Snapchat Inks Music Deals, Pilots TikTok-Like Feature Letting Users Add Songs To Their Snaps

Snapchat Inks Music Deals, Pilots TikTok-Like Feature Letting Users Add Songs To Their Snaps

After inking licensing agreements with several prominent music labels and publishers, Snapchat is testing a new feature that will let users add popular music to their Snaps — bringing the app more squarely into competition with app-du-jour TikTok.


Snapchat will today begin testing music in Snaps across New Zealand and Australia, with plans to bring the feature to other markets later this year, Bloomberg reports. When users set their Snaps to music, the name of the song and artist appear onscreen, with a link to listen to the full track on streaming services like Spotify and Apple Music.


The outlet notes that Snap now has deals in place with Warner Music Group, Universal Music Publishing Group, and Merlin. That said, more deals are presumably on the way, given that it doesn’t yet have agreements in place with two of the nation’s three biggest record labels: Sony Music Entertainment and Universal Music Group (whose publishing group is separate from its record label).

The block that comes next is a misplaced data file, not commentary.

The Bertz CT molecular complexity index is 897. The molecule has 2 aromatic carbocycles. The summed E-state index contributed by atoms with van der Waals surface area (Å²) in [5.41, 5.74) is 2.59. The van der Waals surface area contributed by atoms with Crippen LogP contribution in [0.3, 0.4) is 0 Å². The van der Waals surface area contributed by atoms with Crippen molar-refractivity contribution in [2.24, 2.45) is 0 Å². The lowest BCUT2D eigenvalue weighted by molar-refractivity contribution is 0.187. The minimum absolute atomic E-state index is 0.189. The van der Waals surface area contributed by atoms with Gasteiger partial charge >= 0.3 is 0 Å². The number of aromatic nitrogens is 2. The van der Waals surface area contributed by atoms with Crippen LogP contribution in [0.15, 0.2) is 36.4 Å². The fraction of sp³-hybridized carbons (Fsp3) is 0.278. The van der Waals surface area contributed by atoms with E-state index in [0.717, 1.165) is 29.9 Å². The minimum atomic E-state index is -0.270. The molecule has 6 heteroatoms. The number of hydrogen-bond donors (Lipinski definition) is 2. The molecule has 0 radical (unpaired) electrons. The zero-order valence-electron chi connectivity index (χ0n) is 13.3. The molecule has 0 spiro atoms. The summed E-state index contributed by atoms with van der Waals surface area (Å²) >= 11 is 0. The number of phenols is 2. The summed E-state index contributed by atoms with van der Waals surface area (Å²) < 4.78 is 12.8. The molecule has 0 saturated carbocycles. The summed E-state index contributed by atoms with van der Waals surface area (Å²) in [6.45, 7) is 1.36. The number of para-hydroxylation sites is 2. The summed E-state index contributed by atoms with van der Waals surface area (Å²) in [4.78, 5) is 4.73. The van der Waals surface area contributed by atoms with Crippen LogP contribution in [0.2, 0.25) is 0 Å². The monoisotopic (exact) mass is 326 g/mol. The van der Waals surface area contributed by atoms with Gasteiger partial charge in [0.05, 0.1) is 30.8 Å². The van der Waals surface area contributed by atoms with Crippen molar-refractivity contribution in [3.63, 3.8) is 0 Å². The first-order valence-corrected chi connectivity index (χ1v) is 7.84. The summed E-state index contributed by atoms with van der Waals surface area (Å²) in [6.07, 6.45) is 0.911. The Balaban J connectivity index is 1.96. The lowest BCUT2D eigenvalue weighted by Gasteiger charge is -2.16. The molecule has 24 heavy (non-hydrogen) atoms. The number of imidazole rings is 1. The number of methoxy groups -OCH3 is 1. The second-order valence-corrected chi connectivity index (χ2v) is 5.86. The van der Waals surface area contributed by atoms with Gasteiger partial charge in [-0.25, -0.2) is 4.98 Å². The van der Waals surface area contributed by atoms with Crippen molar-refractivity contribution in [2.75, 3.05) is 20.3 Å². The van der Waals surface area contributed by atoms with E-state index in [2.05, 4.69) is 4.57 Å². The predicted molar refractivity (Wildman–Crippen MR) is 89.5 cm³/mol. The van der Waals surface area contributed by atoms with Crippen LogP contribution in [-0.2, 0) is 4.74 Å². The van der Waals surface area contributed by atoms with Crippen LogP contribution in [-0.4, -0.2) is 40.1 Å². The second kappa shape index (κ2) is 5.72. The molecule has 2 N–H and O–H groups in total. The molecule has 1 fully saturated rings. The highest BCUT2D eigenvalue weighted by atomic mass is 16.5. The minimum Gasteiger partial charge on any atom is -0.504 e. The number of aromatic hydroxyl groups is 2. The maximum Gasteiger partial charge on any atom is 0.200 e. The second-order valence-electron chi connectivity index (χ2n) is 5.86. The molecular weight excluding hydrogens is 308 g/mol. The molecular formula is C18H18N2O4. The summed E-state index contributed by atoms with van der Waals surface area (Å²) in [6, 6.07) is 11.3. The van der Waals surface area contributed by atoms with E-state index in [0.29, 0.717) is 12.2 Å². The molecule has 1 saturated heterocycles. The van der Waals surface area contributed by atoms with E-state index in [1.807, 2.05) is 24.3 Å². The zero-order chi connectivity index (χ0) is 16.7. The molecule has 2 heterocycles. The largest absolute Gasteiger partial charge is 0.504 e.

“We’re always looking for new ways to give Snapchatters creative tools to express themselves,” Snap told Bloomberg in a statement. “Music is a new dimension they can add to their Snaps that help capture feelings and moments they want to share with their real friends.”


In addition to Snapchat, Instagram has also sought to integrate TikTok-like features — most recently with a clone product called Reels. Facebook-owned Instagram has accelerated the launch of Reels globally as TikTok faces a ban in the U.S., as mandated by President Trump, as well as ongoing discussions about a Microsoft acquisition with a 45-day expiration date.


Facebook, too, has expanded its relationships with the nation’s three biggest record labels to air official music videos on its platform — in what amounts to a potential swipe at YouTube. Previously, Facebook operated deals that enabled users to add music to the background of homemade clips, though the social network did not have the rights to distribute official music videos.